Academic proposal to benefit students and faculty

Andrea Carter, News Editor

An updated grade appeals policy has been proposed in order to centralize information for students and give them a fair chance to petition final course grades.

Vice Provost for Undergraduate Academic Affairs Idna Corbett is overseeing the policy proposal. The proposal is presently open for public comment until Feb. 25.

Corbett noted that since the policy heavily deals with academic records, it is important to hear from all sides of the campus.

“The policy process requires that we have a public comment,” Corbett said. “I have already received a number of comments from faculty members, but we would like feedback from students. This is a very important policy for students and for faculty.”

Following the commenting period, the Admissions and Advising Policy Committee will review suggestions and then discuss any changes that need to be made to the policy statement, according to Corbett.

From there, if changes were made to the proposal, the policy statement will be voted on by the AAPC. Then it will be forwarded to the provost for approval and then to the president.

AndreaINFOCorbett explained that one specific change that is currently included in the proposal is relocating the final appeal to the Office of the Vice Provost for Undergraduate Academic Affairs instead of within each college.

Once here, all involved parties such as the instructor, student, chair and dean have the option to show up for the hearing meeting. The Grade Appeals Panel will then listen to the evidence laid out by all parties that attend.

Corbett believes this helps out students by providing a neutral party and giving them the opportunity to express themselves in a way that may feel more comfortable to them.

“We understand that sometimes it is easier to verbally explain things for students rather than writing it all down,” Corbett said.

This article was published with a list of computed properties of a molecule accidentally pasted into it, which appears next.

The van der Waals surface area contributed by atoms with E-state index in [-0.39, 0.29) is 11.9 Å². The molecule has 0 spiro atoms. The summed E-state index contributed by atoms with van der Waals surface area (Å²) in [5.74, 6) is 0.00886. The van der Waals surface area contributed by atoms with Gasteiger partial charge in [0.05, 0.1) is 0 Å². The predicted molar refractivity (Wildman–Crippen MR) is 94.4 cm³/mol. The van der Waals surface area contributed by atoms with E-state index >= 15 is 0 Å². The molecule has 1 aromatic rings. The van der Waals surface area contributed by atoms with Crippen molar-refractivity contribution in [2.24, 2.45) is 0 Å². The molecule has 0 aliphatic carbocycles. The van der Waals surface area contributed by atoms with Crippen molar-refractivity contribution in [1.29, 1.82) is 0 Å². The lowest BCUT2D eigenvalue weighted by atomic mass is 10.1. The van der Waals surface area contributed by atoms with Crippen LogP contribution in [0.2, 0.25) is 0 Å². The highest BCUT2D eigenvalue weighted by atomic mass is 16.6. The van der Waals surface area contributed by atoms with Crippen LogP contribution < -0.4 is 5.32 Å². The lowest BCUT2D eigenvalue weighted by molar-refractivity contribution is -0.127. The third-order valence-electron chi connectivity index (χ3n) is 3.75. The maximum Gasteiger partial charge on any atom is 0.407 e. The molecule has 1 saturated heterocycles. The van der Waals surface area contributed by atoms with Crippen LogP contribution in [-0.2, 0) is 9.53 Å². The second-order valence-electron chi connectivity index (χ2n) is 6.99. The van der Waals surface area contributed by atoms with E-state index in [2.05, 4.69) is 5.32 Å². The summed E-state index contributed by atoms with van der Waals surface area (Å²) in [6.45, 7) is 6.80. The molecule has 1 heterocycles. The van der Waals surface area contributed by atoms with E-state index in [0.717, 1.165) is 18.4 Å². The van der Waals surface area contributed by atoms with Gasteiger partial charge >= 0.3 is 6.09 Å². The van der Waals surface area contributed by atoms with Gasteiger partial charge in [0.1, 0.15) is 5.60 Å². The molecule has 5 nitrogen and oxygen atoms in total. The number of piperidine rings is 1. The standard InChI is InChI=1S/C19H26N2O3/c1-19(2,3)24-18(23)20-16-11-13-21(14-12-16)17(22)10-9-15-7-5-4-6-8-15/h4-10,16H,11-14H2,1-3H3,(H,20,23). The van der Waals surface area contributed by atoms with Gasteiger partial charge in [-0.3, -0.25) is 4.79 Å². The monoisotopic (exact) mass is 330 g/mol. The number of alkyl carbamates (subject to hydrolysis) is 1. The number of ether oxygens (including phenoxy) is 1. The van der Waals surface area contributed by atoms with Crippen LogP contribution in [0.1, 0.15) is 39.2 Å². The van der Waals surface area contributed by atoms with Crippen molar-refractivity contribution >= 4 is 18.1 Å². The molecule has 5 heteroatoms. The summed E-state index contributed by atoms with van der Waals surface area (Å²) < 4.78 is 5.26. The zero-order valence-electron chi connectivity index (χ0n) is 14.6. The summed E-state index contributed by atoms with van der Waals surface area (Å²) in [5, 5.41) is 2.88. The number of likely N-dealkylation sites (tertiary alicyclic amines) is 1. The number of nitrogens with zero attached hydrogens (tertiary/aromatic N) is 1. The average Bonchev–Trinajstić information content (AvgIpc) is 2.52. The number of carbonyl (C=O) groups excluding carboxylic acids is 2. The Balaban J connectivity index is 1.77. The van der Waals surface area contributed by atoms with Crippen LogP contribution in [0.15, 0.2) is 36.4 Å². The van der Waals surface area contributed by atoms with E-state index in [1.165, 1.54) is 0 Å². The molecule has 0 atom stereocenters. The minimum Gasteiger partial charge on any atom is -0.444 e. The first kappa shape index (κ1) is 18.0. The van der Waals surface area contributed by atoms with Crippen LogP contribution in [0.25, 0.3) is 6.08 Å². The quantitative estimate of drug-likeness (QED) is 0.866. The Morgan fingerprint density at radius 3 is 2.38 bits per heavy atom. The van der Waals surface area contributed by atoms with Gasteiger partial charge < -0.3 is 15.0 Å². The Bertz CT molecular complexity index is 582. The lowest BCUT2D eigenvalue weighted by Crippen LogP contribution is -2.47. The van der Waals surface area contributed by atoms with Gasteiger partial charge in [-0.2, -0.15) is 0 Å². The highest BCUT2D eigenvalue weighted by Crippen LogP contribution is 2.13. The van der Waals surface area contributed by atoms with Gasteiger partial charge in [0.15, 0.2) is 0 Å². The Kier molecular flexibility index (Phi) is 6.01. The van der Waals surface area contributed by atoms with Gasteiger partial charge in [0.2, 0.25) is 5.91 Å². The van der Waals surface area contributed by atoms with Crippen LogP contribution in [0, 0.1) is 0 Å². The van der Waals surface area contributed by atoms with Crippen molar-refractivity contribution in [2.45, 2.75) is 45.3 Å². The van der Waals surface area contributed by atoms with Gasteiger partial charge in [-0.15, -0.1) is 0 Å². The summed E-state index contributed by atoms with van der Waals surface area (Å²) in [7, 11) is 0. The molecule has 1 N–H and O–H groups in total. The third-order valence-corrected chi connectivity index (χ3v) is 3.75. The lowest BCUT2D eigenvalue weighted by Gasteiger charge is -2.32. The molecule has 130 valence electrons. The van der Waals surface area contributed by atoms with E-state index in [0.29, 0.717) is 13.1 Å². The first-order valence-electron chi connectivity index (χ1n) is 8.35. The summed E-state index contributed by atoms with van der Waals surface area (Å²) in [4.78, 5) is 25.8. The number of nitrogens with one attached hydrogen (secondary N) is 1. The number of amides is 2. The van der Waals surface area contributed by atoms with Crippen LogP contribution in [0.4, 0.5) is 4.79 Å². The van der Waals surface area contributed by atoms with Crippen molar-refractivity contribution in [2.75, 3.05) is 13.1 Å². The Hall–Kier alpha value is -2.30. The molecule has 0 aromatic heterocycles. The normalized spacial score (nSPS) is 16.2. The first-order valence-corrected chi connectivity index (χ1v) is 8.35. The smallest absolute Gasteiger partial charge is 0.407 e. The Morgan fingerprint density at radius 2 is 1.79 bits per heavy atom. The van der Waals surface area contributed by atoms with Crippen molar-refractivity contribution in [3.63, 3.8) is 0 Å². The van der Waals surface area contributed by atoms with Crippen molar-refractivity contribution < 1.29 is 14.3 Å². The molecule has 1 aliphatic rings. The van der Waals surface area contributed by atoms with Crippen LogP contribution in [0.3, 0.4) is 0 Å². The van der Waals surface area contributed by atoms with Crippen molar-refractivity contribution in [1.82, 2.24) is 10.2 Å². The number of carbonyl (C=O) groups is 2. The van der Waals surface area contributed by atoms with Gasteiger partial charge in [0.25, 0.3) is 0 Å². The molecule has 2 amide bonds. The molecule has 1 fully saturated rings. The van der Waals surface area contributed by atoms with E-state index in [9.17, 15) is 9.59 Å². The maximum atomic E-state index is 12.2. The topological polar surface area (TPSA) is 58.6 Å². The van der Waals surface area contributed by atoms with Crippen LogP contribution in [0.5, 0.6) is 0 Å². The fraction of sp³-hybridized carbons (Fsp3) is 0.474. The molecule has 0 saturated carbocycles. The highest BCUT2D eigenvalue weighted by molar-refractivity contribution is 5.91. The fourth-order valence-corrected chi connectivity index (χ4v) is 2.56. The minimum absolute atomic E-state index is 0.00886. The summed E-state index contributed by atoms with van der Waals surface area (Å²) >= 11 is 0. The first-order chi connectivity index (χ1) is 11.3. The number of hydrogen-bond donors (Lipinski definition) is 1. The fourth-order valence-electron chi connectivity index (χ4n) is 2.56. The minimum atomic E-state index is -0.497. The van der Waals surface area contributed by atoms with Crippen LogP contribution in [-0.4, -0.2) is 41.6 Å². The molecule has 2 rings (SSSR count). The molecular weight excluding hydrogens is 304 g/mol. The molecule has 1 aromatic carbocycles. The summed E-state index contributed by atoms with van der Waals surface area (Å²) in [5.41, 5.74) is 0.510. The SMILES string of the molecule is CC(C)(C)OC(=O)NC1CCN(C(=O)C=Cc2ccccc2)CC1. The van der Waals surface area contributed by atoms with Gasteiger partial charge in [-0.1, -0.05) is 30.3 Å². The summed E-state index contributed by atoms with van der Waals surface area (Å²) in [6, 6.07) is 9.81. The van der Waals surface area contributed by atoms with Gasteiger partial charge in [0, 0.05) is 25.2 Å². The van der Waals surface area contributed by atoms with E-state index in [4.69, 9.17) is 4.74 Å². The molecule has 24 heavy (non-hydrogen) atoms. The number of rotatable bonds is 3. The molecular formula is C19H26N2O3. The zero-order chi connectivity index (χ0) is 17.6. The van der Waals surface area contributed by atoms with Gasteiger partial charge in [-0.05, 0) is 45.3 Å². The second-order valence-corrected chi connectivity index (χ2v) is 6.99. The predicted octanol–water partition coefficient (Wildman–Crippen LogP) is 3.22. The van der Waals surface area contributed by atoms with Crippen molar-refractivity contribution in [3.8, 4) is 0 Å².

Another significant change in the proposal is consolidating the information in one place so that the process is as clear as possible for students.

Kaleigh White, English major, explained her frustration with how academic policies are organized for students.

“Last semester I had to request incompletes and I had no idea that I could even do that until my advisor told me,” White said. “It is the same problem with grade appeals. The more students know about the options we have when we feel that something is unfair, the better off we will be.”

The proposal began two years ago from a recommendation from the Student Government Association, according to Interim Director of Norse Advising J. Patrick Moynahan.

Since then the proposal has made its way through the administrative pipeline as the Dean of Students, AAPC and faculty senate have all weighed in on the policy statement.

“It has been vetted by faculty, students and administrators,” Moynahan said. “We had to consider the best interests of students, and that is done by looking at everyone’s roles in this process. In all, there was a lot of tinkering with it and adapting minor changes.”

Moynahan explained that though this proposal has taken longer than most proposed policy changes, the end goal for all involved parties is the same.

“In the end, both students and faculty want grades to be an accurate representation of a student’s work,” Moynahan said. “It is important that we find a way to fairly resolve any disagreement on that basis.”


For more information on the grade appeals proposal, visit